Also, the compiler should be able to recognize that the entire expression is a legal identifier and not stop at the first comma. You could just as well have a function call with multiple arguments there. You wouldn't expect that to fail too, would you? I'd have to say it's a bug. –  Ari May 12 '09 at 9:01
    
@Ari: Comment 1: The code passes with g++ 4.2.4 and 4.2.3, so yes it was a bug in gcc 3.2.3 but it has been fixed. –  Richard Corden May 12 '09 at 9:14
    
Finally, in your last code snippet, are you sure Comeau reports a syntax error and not some other type of error? I would assume the problem is that Comeau is not willing to treat j and k as "constant enough" to serve as template parameter values. This may well be what the standard requires, making g++ again non-conforming. (Of course, my g++ doesn't compile that either.) –  Ari May 12 '09 at 9:22
1  
nice answer, good reasoning about gcc's failure. +1 indeed –  Johannes Schaub - litb May 12 '09 at 11:11
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This is a known bug in gcc. It has been fixed in gcc-4.4, which compiles the original source just fine.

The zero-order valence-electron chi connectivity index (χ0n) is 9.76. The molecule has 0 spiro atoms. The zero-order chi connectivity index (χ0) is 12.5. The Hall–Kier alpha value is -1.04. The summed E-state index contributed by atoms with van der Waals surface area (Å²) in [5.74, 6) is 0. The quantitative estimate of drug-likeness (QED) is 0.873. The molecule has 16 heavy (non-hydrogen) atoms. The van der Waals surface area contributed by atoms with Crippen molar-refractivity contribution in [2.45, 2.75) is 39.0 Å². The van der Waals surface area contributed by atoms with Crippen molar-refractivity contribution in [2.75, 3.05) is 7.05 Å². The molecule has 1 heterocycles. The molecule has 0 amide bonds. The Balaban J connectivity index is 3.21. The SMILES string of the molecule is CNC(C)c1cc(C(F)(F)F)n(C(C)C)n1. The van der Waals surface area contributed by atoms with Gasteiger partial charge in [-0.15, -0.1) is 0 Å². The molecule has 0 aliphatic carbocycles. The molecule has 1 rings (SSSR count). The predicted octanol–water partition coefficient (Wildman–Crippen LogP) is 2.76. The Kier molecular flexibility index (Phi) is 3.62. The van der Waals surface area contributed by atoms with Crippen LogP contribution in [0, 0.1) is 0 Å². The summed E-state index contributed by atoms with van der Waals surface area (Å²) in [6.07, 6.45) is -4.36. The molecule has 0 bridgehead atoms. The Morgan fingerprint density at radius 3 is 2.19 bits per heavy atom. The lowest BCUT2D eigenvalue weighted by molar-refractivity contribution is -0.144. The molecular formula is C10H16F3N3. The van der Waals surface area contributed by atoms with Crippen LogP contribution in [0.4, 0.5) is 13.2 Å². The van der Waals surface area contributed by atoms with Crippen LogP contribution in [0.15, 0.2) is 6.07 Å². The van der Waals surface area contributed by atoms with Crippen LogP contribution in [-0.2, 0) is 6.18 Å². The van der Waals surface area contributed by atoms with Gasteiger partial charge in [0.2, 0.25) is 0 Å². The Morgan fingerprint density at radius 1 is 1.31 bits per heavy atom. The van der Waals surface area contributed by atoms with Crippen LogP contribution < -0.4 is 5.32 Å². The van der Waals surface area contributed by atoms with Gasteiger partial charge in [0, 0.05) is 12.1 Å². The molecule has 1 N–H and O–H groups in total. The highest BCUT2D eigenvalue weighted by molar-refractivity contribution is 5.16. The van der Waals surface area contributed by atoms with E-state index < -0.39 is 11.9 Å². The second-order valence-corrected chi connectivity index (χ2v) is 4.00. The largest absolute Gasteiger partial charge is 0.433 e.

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3  
Strictly, you can only call it a bug iff the standard dictates that this is the correct behaviour. As the standard doesn't say either way what is the correct behaviour here, you could equally argue that gcc is wrong now and was correct to reject the code originally. –  Richard Corden May 20 '09 at 14:56
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Looks like a compiler bug. I tried it on IBM's xlC compiler V7.0 (which I've found to be more standard-conforming than gcc) and it compiles okay.

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1  
I think you will find the bug is in xlC. The above code is ambiguous and could be interpreted in two ways. xlC has decided to enforce one interpretation while gcc forces the developer to clarify. –  Loki Astari May 12 '09 at 13:30
    
XlC++ is not a very good standards compliant compiler. I had many issues with v8.0 vs. GCC/MSVC at the time. It's a good compiler, but not your goto source for authoritative information –  sehe May 22 at 8:12
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template <bool> class A {};
typedef A<static_cast<bool>(1>0)> B;//buggy
int main() { B b; }